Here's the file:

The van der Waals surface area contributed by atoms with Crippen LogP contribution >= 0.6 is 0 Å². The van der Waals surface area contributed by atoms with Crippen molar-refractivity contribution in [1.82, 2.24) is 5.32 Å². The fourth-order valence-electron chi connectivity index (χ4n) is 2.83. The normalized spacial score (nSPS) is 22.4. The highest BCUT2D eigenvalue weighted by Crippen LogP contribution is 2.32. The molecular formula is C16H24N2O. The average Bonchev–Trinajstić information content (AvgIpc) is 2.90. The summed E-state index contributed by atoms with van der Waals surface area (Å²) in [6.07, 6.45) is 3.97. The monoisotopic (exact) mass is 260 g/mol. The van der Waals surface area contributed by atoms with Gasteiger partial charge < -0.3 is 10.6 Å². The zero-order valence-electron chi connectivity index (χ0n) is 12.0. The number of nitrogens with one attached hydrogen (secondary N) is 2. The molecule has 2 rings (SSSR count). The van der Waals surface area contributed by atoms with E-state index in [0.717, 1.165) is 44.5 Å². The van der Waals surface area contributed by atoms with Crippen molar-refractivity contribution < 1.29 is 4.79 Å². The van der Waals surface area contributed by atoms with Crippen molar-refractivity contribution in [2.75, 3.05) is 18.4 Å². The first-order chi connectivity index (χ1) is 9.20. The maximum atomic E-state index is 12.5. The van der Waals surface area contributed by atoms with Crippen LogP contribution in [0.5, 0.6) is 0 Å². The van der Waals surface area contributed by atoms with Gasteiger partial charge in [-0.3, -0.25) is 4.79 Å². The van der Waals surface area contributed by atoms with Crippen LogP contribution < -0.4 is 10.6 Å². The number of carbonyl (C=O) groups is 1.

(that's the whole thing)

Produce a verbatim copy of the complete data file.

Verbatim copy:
The van der Waals surface area contributed by atoms with Crippen LogP contribution >= 0.6 is 0 Å². The van der Waals surface area contributed by atoms with Crippen molar-refractivity contribution in [1.82, 2.24) is 5.32 Å². The fourth-order valence-electron chi connectivity index (χ4n) is 2.83. The normalized spacial score (nSPS) is 22.4. The highest BCUT2D eigenvalue weighted by Crippen LogP contribution is 2.32. The molecular formula is C16H24N2O. The average Bonchev–Trinajstić information content (AvgIpc) is 2.90. The summed E-state index contributed by atoms with van der Waals surface area (Å²) in [6.07, 6.45) is 3.97. The monoisotopic (exact) mass is 260 g/mol. The van der Waals surface area contributed by atoms with Gasteiger partial charge < -0.3 is 10.6 Å². The zero-order valence-electron chi connectivity index (χ0n) is 12.0. The number of nitrogens with one attached hydrogen (secondary N) is 2. The molecule has 2 rings (SSSR count). The van der Waals surface area contributed by atoms with E-state index in [0.717, 1.165) is 44.5 Å². The van der Waals surface area contributed by atoms with Crippen molar-refractivity contribution < 1.29 is 4.79 Å². The van der Waals surface area contributed by atoms with Crippen molar-refractivity contribution in [2.75, 3.05) is 18.4 Å². The first-order chi connectivity index (χ1) is 9.20. The maximum atomic E-state index is 12.5. The van der Waals surface area contributed by atoms with Crippen LogP contribution in [0.5, 0.6) is 0 Å². The van der Waals surface area contributed by atoms with Gasteiger partial charge in [-0.3, -0.25) is 4.79 Å². The van der Waals surface area contributed by atoms with Crippen LogP contribution < -0.4 is 10.6 Å². The number of carbonyl (C=O) groups is 1.